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Japan Fixes Dates To Send Robots To Asteroids

The Japanese space agency has researched an asteroid, 162173 Ryugu, for three and a half years. It had sent a spacecraft named Hayabusa-2 to revolve around the space rock. However, it has decided to take a revolutionary step by sending robotic landing crafts to the asteroid from the mothership. These robots will be sent to the separate locations to acquire the unexplored information from the surface of the celestial body. In fact, this is the first-ever spaceship to launch the robotic landers on the surface of a celestial body to gather data.

Ryugu is a 1km-wide rock from the space that is from the family of primitive asteroids and carries relevant information about the origin as well as the evolution of the solar system. If the study conducted by the asteroid goes well, the origin of the earth can also be discovered.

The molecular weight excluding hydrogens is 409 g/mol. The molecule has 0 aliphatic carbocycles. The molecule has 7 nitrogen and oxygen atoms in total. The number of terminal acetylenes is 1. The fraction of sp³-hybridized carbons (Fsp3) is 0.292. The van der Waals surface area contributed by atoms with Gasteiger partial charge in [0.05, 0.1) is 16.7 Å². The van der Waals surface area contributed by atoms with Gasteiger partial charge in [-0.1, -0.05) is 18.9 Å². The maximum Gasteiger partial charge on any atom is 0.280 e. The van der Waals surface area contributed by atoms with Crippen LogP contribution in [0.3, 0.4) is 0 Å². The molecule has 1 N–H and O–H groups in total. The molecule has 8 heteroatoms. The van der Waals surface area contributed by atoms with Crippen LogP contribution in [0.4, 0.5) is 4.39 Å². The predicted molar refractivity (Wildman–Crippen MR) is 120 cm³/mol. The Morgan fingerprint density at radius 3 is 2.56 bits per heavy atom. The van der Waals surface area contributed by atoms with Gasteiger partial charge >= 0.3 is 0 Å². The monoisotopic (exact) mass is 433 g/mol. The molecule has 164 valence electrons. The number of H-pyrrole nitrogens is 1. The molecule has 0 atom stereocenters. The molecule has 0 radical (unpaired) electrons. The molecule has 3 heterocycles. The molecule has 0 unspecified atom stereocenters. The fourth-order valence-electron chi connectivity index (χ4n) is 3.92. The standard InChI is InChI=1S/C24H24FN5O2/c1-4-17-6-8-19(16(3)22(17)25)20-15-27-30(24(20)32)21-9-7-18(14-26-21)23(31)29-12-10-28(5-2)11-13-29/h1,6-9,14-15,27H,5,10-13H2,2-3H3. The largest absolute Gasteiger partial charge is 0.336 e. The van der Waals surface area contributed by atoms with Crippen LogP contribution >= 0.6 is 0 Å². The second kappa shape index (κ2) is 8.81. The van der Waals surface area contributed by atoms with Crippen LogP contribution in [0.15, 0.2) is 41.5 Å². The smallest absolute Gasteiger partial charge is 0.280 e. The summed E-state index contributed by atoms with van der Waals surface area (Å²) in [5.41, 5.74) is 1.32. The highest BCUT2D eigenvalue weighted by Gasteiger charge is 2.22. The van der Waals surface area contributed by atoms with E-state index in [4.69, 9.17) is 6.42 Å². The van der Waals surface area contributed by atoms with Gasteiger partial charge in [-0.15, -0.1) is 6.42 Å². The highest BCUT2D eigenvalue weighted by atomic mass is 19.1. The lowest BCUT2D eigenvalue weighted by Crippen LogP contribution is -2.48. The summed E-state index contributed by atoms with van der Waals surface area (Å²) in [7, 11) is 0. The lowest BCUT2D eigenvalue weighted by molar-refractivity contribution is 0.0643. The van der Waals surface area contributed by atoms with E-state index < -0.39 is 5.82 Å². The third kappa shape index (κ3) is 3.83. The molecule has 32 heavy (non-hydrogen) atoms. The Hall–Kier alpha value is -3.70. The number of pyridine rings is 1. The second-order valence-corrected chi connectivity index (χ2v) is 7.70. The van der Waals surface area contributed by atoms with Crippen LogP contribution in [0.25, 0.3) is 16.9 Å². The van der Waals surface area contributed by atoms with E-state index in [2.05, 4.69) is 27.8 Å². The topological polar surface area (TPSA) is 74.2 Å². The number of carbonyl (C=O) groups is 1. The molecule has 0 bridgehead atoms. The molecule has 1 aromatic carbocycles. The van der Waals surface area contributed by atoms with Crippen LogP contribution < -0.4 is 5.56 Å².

Hayabusa-2 is impregnated with Minerva II-1, which weighs 3.3 kg. On September 21, 2018 it will dispatch two robots, namely Rover 1A and Rover 1B to start the assigned activities. The rovers weigh 1 kg each and have an internal mass that is powered by an individual motor. These also have wide-angle cameras that will take pictures of the asteroid and send back to the mothership.

Later, on 3rd October, Hayabusa-2 will dispatch a lander named Mascot, which weighs 10 kg and has the target to acquire the necessary information from the surface of the asteroid. It has a microscope, magnetometer, and the wide-angle cameras to research on the composition of the minerals, temperature of the surface, and magnetic field. The Mascot or Mobile Asteroid Surface Scout is developed in association with CNES and DLR, the French Space Agency and German Aerospace Center, respectively.

The Mascot has the capability to jump from one place to another that will enable it to study the different parts of the asteroid.

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